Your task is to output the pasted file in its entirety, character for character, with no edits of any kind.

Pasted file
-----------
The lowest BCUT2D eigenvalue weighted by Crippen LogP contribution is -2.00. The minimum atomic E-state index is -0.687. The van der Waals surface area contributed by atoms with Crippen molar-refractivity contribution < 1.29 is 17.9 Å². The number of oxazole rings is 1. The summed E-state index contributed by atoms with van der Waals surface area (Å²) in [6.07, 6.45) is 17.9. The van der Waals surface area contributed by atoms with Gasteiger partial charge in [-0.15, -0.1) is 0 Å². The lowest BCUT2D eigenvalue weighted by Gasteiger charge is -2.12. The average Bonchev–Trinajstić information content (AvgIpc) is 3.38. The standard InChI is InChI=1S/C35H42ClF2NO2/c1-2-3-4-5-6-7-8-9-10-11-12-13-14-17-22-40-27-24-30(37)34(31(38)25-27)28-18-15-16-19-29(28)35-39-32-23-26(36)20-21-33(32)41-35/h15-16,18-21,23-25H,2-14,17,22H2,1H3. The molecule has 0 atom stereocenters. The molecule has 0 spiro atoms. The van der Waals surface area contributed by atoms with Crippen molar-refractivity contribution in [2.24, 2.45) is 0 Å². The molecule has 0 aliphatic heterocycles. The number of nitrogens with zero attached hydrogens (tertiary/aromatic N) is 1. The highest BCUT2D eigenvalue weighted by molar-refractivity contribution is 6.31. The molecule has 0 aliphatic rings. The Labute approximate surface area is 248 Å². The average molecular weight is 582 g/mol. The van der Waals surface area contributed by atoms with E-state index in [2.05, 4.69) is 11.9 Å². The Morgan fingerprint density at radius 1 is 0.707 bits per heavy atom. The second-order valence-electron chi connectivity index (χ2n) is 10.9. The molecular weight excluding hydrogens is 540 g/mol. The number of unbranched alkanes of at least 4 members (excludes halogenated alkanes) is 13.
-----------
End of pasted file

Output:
The lowest BCUT2D eigenvalue weighted by Crippen LogP contribution is -2.00. The minimum atomic E-state index is -0.687. The van der Waals surface area contributed by atoms with Crippen molar-refractivity contribution < 1.29 is 17.9 Å². The number of oxazole rings is 1. The summed E-state index contributed by atoms with van der Waals surface area (Å²) in [6.07, 6.45) is 17.9. The van der Waals surface area contributed by atoms with Gasteiger partial charge in [-0.15, -0.1) is 0 Å². The lowest BCUT2D eigenvalue weighted by Gasteiger charge is -2.12. The average Bonchev–Trinajstić information content (AvgIpc) is 3.38. The standard InChI is InChI=1S/C35H42ClF2NO2/c1-2-3-4-5-6-7-8-9-10-11-12-13-14-17-22-40-27-24-30(37)34(31(38)25-27)28-18-15-16-19-29(28)35-39-32-23-26(36)20-21-33(32)41-35/h15-16,18-21,23-25H,2-14,17,22H2,1H3. The molecule has 0 atom stereocenters. The molecule has 0 spiro atoms. The van der Waals surface area contributed by atoms with Crippen molar-refractivity contribution in [2.24, 2.45) is 0 Å². The molecule has 0 aliphatic heterocycles. The number of nitrogens with zero attached hydrogens (tertiary/aromatic N) is 1. The highest BCUT2D eigenvalue weighted by molar-refractivity contribution is 6.31. The molecule has 0 aliphatic rings. The Labute approximate surface area is 248 Å². The average molecular weight is 582 g/mol. The van der Waals surface area contributed by atoms with E-state index in [2.05, 4.69) is 11.9 Å². The Morgan fingerprint density at radius 1 is 0.707 bits per heavy atom. The second-order valence-electron chi connectivity index (χ2n) is 10.9. The molecular weight excluding hydrogens is 540 g/mol. The number of unbranched alkanes of at least 4 members (excludes halogenated alkanes) is 13.